Using wet food as a topper is what some people do. They give a slightly lower amount of kibble then add some wet food for flavour. It's useful for fussy eaters. For a dog with intolerances I would not be inclined to do this because it's best to keep it simple. It's also more difficult to determine what is causing any reaction that they might have. With my stomach problem dog I've learned the hard way to stick with the food she has because when I've tried something different it has affected her negatively. It's a plain diet but it works.
Looking at the Wainwright's, the protein and fat are high but it is low in carbs so if you need to raise that, the logical thing to do is to supplement the brown rice that it already has. Give it well cooked though. You could also consider well cooked oats or perhaps sweet potato. Good quality whole meal mixer might be something to consider.
Oh the salmon and potatoe is also a wet food frm wainwrights, sorry if that wasn't clear.
But that makes sense. Thank you so much for all your help! I'll probably try the wainwrights turkey and rice for a start and then see how things go.
I think it is good when there is more than one variety within a range because then you can vary the diet a little without too much risk of upsetting the dog. In your case I reckon it would be best to stick with the turkey and rice just for now and if all goes well, introduce the salmon and potato when you are satisfied that your dog is OK. It looks like a good food and hopefully he will do well on it. Please let us know how you get on with it, especially as we haven't had anyone review this product on the forum itself.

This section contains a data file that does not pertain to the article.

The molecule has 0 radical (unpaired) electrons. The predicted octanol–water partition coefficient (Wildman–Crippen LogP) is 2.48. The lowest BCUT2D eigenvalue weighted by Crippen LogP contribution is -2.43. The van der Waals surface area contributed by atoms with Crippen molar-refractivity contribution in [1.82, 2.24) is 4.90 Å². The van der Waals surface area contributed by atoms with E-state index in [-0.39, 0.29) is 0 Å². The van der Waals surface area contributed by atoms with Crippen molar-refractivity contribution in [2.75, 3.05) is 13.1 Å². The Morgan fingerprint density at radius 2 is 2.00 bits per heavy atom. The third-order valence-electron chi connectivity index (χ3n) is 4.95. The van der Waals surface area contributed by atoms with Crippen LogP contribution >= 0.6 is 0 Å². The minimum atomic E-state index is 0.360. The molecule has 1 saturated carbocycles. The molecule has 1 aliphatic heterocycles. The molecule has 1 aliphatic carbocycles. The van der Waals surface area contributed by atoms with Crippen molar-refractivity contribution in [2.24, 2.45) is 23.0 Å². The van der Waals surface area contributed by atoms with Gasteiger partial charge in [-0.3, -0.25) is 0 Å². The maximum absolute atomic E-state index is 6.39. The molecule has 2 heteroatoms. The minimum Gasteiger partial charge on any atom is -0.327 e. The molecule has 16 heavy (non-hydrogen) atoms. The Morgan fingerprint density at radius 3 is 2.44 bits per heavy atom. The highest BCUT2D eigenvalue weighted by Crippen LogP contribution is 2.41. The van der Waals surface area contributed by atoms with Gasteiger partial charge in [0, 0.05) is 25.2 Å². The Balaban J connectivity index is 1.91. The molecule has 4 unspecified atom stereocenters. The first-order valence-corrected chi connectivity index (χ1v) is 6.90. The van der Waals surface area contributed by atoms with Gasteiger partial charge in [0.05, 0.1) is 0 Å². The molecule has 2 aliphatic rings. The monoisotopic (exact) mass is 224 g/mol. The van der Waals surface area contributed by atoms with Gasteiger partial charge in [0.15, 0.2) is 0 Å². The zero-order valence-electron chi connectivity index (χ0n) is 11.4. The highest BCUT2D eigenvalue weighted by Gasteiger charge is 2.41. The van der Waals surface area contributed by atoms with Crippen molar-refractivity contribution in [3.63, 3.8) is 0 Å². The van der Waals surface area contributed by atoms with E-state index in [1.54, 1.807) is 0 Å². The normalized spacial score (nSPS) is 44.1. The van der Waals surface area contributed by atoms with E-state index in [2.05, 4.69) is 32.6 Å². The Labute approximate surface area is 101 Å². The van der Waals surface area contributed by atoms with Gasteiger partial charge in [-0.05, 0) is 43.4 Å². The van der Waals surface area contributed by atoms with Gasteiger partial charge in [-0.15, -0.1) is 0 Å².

Will do. I am going to go buy some tomorrow probably. Fingers crossed he tolerates it, because I am so sick of trying to figure out what to feed ;)
The mixer consideration comments by Dottie ironically might bring my suggestion of mixer (I currently use) with Wainrights trays back into consideration ;)
I haven't posted a full review on it before as I am Neebie, but no issues here on Wainwrights duck & rice. No reactons, dog likes it, coat good, plenty of energy (2hr off lead walks a non issue for the Pug on this).
I acccept Pug & BC are miles apart but I consider the food is hard to beat when composition & price considered against other wet complete foods.